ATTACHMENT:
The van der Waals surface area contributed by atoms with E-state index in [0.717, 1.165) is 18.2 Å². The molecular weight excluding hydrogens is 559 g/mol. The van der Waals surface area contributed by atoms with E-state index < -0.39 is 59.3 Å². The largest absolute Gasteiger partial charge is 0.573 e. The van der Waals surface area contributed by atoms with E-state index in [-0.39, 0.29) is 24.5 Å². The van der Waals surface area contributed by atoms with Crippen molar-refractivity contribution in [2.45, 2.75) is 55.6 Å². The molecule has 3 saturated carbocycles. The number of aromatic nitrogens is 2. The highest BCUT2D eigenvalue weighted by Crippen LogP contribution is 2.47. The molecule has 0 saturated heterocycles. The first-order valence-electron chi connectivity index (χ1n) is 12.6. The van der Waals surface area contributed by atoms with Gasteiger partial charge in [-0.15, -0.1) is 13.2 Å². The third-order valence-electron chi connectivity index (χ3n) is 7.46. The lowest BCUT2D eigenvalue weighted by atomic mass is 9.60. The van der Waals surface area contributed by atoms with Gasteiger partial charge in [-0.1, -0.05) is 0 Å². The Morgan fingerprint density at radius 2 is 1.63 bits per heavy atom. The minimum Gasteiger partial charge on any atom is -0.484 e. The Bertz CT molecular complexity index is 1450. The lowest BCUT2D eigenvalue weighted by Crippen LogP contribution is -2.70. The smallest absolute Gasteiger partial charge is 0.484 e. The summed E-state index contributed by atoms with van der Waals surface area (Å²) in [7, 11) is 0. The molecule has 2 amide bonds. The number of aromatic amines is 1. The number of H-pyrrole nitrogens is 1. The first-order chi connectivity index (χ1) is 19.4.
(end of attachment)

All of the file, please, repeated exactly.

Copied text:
The van der Waals surface area contributed by atoms with E-state index in [0.717, 1.165) is 18.2 Å². The molecular weight excluding hydrogens is 559 g/mol. The van der Waals surface area contributed by atoms with E-state index < -0.39 is 59.3 Å². The largest absolute Gasteiger partial charge is 0.573 e. The van der Waals surface area contributed by atoms with E-state index in [-0.39, 0.29) is 24.5 Å². The van der Waals surface area contributed by atoms with Crippen molar-refractivity contribution in [2.45, 2.75) is 55.6 Å². The molecule has 3 saturated carbocycles. The number of aromatic nitrogens is 2. The highest BCUT2D eigenvalue weighted by Crippen LogP contribution is 2.47. The molecule has 0 saturated heterocycles. The first-order valence-electron chi connectivity index (χ1n) is 12.6. The van der Waals surface area contributed by atoms with Gasteiger partial charge in [-0.15, -0.1) is 13.2 Å². The third-order valence-electron chi connectivity index (χ3n) is 7.46. The lowest BCUT2D eigenvalue weighted by atomic mass is 9.60. The van der Waals surface area contributed by atoms with Gasteiger partial charge in [-0.1, -0.05) is 0 Å². The Morgan fingerprint density at radius 2 is 1.63 bits per heavy atom. The minimum Gasteiger partial charge on any atom is -0.484 e. The Bertz CT molecular complexity index is 1450. The lowest BCUT2D eigenvalue weighted by Crippen LogP contribution is -2.70. The smallest absolute Gasteiger partial charge is 0.484 e. The summed E-state index contributed by atoms with van der Waals surface area (Å²) in [7, 11) is 0. The molecule has 2 amide bonds. The number of aromatic amines is 1. The number of H-pyrrole nitrogens is 1. The first-order chi connectivity index (χ1) is 19.4.